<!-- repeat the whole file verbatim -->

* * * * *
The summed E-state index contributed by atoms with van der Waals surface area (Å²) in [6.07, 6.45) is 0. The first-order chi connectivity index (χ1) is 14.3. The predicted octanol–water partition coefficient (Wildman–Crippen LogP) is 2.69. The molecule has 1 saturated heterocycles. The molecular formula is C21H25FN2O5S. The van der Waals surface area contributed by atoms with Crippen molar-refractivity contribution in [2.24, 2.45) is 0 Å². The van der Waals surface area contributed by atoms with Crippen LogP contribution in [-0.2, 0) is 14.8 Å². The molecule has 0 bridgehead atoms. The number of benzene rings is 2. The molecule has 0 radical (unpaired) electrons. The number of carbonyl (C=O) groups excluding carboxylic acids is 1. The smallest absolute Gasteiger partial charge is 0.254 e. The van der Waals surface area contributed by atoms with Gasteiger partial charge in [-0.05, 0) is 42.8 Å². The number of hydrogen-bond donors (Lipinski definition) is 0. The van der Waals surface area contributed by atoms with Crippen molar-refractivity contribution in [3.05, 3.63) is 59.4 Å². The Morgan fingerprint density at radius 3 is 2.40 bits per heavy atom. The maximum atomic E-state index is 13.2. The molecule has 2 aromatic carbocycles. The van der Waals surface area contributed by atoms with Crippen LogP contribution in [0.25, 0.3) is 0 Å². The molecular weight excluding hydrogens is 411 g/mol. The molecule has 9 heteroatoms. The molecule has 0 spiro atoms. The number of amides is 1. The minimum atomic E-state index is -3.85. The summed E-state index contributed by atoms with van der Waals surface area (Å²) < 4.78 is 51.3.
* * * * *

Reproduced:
The summed E-state index contributed by atoms with van der Waals surface area (Å²) in [6.07, 6.45) is 0. The first-order chi connectivity index (χ1) is 14.3. The predicted octanol–water partition coefficient (Wildman–Crippen LogP) is 2.69. The molecule has 1 saturated heterocycles. The molecular formula is C21H25FN2O5S. The van der Waals surface area contributed by atoms with Crippen molar-refractivity contribution in [2.24, 2.45) is 0 Å². The van der Waals surface area contributed by atoms with Crippen LogP contribution in [-0.2, 0) is 14.8 Å². The molecule has 0 bridgehead atoms. The number of benzene rings is 2. The molecule has 0 radical (unpaired) electrons. The number of carbonyl (C=O) groups excluding carboxylic acids is 1. The smallest absolute Gasteiger partial charge is 0.254 e. The van der Waals surface area contributed by atoms with Gasteiger partial charge in [-0.05, 0) is 42.8 Å². The number of hydrogen-bond donors (Lipinski definition) is 0. The van der Waals surface area contributed by atoms with Crippen molar-refractivity contribution in [3.05, 3.63) is 59.4 Å². The Morgan fingerprint density at radius 3 is 2.40 bits per heavy atom. The maximum atomic E-state index is 13.2. The molecule has 2 aromatic carbocycles. The van der Waals surface area contributed by atoms with Crippen LogP contribution in [0.25, 0.3) is 0 Å². The molecular weight excluding hydrogens is 411 g/mol. The molecule has 9 heteroatoms. The molecule has 0 spiro atoms. The number of amides is 1. The minimum atomic E-state index is -3.85. The summed E-state index contributed by atoms with van der Waals surface area (Å²) < 4.78 is 51.3.